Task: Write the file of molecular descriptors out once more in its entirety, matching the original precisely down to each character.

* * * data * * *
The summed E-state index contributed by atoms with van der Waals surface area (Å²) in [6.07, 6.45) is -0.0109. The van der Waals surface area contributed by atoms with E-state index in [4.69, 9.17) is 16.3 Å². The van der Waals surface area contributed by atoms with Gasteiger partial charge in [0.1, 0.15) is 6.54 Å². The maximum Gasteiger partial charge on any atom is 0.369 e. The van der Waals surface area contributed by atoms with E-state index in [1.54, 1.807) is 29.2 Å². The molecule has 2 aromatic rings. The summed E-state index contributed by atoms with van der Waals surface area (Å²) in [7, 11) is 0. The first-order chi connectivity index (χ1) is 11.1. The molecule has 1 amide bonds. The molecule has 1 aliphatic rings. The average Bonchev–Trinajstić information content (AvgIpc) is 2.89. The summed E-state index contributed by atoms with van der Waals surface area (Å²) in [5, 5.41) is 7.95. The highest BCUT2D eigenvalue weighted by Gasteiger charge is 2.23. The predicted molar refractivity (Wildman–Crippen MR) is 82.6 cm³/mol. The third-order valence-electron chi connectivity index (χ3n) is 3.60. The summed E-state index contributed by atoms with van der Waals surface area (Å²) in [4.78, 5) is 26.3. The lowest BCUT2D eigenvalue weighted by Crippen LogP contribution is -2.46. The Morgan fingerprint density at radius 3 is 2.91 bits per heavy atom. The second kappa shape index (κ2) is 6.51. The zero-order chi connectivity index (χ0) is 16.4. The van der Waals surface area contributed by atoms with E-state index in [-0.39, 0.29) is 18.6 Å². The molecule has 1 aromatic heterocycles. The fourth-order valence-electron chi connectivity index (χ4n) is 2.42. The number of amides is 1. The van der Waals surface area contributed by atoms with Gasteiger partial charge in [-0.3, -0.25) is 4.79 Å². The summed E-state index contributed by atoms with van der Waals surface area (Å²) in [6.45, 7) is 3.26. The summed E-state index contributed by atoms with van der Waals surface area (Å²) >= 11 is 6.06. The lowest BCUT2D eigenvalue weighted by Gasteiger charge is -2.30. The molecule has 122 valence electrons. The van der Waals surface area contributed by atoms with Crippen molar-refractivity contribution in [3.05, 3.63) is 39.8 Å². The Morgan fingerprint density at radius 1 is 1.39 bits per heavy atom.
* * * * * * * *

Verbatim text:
The summed E-state index contributed by atoms with van der Waals surface area (Å²) in [6.07, 6.45) is -0.0109. The van der Waals surface area contributed by atoms with E-state index in [4.69, 9.17) is 16.3 Å². The van der Waals surface area contributed by atoms with Gasteiger partial charge in [0.1, 0.15) is 6.54 Å². The maximum Gasteiger partial charge on any atom is 0.369 e. The van der Waals surface area contributed by atoms with E-state index in [1.54, 1.807) is 29.2 Å². The molecule has 2 aromatic rings. The summed E-state index contributed by atoms with van der Waals surface area (Å²) in [7, 11) is 0. The first-order chi connectivity index (χ1) is 11.1. The molecule has 1 amide bonds. The molecule has 1 aliphatic rings. The average Bonchev–Trinajstić information content (AvgIpc) is 2.89. The summed E-state index contributed by atoms with van der Waals surface area (Å²) in [5, 5.41) is 7.95. The highest BCUT2D eigenvalue weighted by Gasteiger charge is 2.23. The predicted molar refractivity (Wildman–Crippen MR) is 82.6 cm³/mol. The third-order valence-electron chi connectivity index (χ3n) is 3.60. The summed E-state index contributed by atoms with van der Waals surface area (Å²) in [4.78, 5) is 26.3. The lowest BCUT2D eigenvalue weighted by Crippen LogP contribution is -2.46. The Morgan fingerprint density at radius 3 is 2.91 bits per heavy atom. The second kappa shape index (κ2) is 6.51. The zero-order chi connectivity index (χ0) is 16.4. The van der Waals surface area contributed by atoms with E-state index in [-0.39, 0.29) is 18.6 Å². The molecule has 1 aromatic heterocycles. The fourth-order valence-electron chi connectivity index (χ4n) is 2.42. The number of amides is 1. The van der Waals surface area contributed by atoms with Gasteiger partial charge in [-0.3, -0.25) is 4.79 Å². The summed E-state index contributed by atoms with van der Waals surface area (Å²) in [6.45, 7) is 3.26. The summed E-state index contributed by atoms with van der Waals surface area (Å²) >= 11 is 6.06. The lowest BCUT2D eigenvalue weighted by Gasteiger charge is -2.30. The molecule has 122 valence electrons. The van der Waals surface area contributed by atoms with Crippen molar-refractivity contribution in [3.05, 3.63) is 39.8 Å². The Morgan fingerprint density at radius 1 is 1.39 bits per heavy atom.